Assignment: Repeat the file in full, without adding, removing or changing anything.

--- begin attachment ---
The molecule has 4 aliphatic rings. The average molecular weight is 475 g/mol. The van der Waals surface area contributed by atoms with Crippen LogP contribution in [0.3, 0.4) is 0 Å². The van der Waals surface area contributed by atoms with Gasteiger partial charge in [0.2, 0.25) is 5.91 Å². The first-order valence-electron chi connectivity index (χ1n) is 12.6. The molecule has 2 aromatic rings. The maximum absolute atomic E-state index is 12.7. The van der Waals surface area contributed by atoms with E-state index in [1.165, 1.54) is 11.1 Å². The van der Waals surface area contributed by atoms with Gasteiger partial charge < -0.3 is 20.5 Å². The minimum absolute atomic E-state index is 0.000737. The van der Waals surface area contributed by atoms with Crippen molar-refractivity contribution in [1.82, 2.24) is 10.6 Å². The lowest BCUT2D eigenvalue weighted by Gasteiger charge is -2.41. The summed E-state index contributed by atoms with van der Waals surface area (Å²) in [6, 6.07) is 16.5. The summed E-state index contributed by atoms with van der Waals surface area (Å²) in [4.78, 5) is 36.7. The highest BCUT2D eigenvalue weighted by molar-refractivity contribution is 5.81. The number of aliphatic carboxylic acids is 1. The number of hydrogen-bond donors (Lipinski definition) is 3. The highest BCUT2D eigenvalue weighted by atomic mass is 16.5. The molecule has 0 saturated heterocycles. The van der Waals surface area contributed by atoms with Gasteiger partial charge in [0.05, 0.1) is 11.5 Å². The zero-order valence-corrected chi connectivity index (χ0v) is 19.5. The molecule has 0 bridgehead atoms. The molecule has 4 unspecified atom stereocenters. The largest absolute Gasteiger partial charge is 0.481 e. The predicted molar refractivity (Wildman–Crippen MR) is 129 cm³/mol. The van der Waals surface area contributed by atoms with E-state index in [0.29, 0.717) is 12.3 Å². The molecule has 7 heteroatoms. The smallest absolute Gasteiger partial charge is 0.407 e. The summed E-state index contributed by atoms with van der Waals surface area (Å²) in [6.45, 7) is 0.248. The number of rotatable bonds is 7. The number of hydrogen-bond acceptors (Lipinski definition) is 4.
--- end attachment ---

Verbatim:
The molecule has 4 aliphatic rings. The average molecular weight is 475 g/mol. The van der Waals surface area contributed by atoms with Crippen LogP contribution in [0.3, 0.4) is 0 Å². The van der Waals surface area contributed by atoms with Gasteiger partial charge in [0.2, 0.25) is 5.91 Å². The first-order valence-electron chi connectivity index (χ1n) is 12.6. The molecule has 2 aromatic rings. The maximum absolute atomic E-state index is 12.7. The van der Waals surface area contributed by atoms with E-state index in [1.165, 1.54) is 11.1 Å². The van der Waals surface area contributed by atoms with Gasteiger partial charge < -0.3 is 20.5 Å². The minimum absolute atomic E-state index is 0.000737. The van der Waals surface area contributed by atoms with Crippen molar-refractivity contribution in [1.82, 2.24) is 10.6 Å². The lowest BCUT2D eigenvalue weighted by Gasteiger charge is -2.41. The summed E-state index contributed by atoms with van der Waals surface area (Å²) in [6, 6.07) is 16.5. The summed E-state index contributed by atoms with van der Waals surface area (Å²) in [4.78, 5) is 36.7. The highest BCUT2D eigenvalue weighted by molar-refractivity contribution is 5.81. The number of aliphatic carboxylic acids is 1. The number of hydrogen-bond donors (Lipinski definition) is 3. The highest BCUT2D eigenvalue weighted by atomic mass is 16.5. The molecule has 0 saturated heterocycles. The van der Waals surface area contributed by atoms with Gasteiger partial charge in [0.05, 0.1) is 11.5 Å². The zero-order valence-corrected chi connectivity index (χ0v) is 19.5. The molecule has 0 bridgehead atoms. The molecule has 4 unspecified atom stereocenters. The largest absolute Gasteiger partial charge is 0.481 e. The predicted molar refractivity (Wildman–Crippen MR) is 129 cm³/mol. The van der Waals surface area contributed by atoms with E-state index in [0.29, 0.717) is 12.3 Å². The molecule has 7 heteroatoms. The smallest absolute Gasteiger partial charge is 0.407 e. The summed E-state index contributed by atoms with van der Waals surface area (Å²) in [6.45, 7) is 0.248. The number of rotatable bonds is 7. The number of hydrogen-bond acceptors (Lipinski definition) is 4.